Next time your daughter has an event, get yourself and your other kids ready and go watch her, cheer for her and be very proud of her.  Make sure you envolve your younger kids in that and be sure you encourage them to be proud of her.  Once you truly get yourself and your other kids involved in what your daughter is doing none of you will want to miss anything she has going on.

 

However never allow what you absolutely can't afford.  Your wife and daughter should be able to understand if something is absolutely unaffordable.  My son once wanted to join a basketball team that would cause travel and did cost alot to get into.  I wanted so bad to let him do this, however we could not afford it.  I sat down, explained it to him and told him how sorry I was.  He said that it was ok and gave me a hug. He knew I really did want him to go but he did completely understand.  If your daughter is to understand your financial situation then your wife will probably have to first.

 
March 16, 2007, 4:14 pm CDT

dilema

My son is in the 4th grade and recently completed his second year in rec level basketball for 3rd & 4th grade boys.  Last year was his first season and his main contribution to his team was defense.  After last season he set goals to become good enough to play point guard and try to qualify for all-star activities. 

 

There are three all-star events and coaches are encouraged to choose mainly 4th graders unless a 3rd grader is exceptionally talented.  I told my son it would require hard work, but anything is possible.  He worked hard and became a very good dribbler and scored several points this year. Some parents commented on his improvement.  Parents who did not see him last year told me he was talented. His coach told him he would be one of the point guards.  It took three games before he actually let him play the position.  I got a feeling the coach didn't connect with my child.  He seemed to favor his own child in 3rd grade and all of his child's friends.  When it came time for the All Star activities, my child was not chosen.  He was disappointed. He tried not to get emotional, but I could see tears forming and he has been impossible to deal with this week.  He refuses to talk about it and claims he is ok.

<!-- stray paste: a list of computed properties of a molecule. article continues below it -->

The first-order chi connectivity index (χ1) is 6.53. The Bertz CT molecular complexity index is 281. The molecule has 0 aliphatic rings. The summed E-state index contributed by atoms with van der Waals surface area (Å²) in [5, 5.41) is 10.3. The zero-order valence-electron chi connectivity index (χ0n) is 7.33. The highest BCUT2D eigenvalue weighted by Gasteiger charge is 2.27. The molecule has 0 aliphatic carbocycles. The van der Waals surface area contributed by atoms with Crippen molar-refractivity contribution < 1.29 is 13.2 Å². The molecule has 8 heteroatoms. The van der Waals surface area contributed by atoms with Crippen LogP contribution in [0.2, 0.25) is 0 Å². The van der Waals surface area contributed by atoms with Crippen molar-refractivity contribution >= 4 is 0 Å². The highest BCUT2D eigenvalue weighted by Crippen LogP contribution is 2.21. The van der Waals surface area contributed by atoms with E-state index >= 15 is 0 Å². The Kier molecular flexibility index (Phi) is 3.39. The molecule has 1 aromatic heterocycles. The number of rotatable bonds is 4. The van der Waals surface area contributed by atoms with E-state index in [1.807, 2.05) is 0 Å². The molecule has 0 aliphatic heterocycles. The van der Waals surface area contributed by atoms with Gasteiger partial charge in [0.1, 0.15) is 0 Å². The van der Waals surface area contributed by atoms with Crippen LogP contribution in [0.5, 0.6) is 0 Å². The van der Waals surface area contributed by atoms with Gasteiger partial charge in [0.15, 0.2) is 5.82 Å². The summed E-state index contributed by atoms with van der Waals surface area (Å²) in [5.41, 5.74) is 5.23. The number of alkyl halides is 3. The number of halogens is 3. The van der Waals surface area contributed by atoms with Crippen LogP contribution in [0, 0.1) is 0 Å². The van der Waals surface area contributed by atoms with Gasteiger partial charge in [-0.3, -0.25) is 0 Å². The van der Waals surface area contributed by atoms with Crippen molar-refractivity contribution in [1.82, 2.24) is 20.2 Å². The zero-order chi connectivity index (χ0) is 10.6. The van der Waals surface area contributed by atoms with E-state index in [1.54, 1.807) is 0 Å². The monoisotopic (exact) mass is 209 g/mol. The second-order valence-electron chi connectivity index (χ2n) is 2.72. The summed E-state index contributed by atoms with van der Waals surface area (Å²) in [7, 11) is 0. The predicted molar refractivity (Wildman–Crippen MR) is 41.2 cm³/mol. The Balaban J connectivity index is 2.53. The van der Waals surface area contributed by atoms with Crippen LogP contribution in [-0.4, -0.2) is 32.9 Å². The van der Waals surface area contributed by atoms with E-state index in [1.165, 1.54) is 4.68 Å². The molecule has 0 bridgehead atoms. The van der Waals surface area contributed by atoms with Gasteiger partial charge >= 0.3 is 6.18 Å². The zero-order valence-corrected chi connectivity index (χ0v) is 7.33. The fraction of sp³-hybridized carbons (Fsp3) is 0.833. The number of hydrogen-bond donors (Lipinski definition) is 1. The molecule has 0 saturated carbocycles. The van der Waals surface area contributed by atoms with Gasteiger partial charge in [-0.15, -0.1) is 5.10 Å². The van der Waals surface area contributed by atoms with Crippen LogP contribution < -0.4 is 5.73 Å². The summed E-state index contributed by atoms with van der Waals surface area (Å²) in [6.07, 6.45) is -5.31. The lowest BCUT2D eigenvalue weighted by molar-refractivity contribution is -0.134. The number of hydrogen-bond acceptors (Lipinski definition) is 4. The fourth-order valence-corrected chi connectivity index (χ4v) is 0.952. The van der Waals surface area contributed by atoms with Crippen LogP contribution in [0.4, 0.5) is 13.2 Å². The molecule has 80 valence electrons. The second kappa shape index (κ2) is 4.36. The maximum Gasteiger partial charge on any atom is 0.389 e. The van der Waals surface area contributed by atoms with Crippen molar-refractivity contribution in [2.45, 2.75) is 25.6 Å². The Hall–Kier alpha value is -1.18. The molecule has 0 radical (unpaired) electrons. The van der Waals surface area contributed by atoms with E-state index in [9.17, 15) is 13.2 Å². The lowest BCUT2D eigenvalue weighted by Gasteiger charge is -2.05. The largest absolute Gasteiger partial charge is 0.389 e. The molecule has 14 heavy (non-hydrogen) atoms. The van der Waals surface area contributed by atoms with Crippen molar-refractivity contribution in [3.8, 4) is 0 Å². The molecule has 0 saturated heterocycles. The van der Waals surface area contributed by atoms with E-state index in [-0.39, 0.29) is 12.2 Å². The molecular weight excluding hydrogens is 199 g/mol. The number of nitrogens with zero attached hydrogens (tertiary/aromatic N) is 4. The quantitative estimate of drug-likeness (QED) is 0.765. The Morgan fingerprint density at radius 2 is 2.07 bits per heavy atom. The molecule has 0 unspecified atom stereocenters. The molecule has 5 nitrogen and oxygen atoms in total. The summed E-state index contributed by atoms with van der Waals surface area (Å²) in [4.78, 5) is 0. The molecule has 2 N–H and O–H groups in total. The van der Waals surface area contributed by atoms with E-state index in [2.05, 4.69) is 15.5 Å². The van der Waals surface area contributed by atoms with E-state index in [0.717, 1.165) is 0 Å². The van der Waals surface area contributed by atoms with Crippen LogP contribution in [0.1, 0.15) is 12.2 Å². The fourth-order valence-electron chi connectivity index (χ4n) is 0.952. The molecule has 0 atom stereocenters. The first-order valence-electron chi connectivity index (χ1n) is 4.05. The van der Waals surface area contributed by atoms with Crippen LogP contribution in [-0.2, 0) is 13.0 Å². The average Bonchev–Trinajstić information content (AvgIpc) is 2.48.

There are 5 other boys in his class who play on different teams in the league.  All were chosen.  Some of these kids were surprised my child was not picked. My son did find out who was chosen from his team.  There were three kids who scored more point and deserved to be picked and then there was the coach's kid and his kid's good friend. My son scored more points than these two kids. When my kid asked why he wasn't chosen, all I could say was I'm not sure.  I think he figured it out.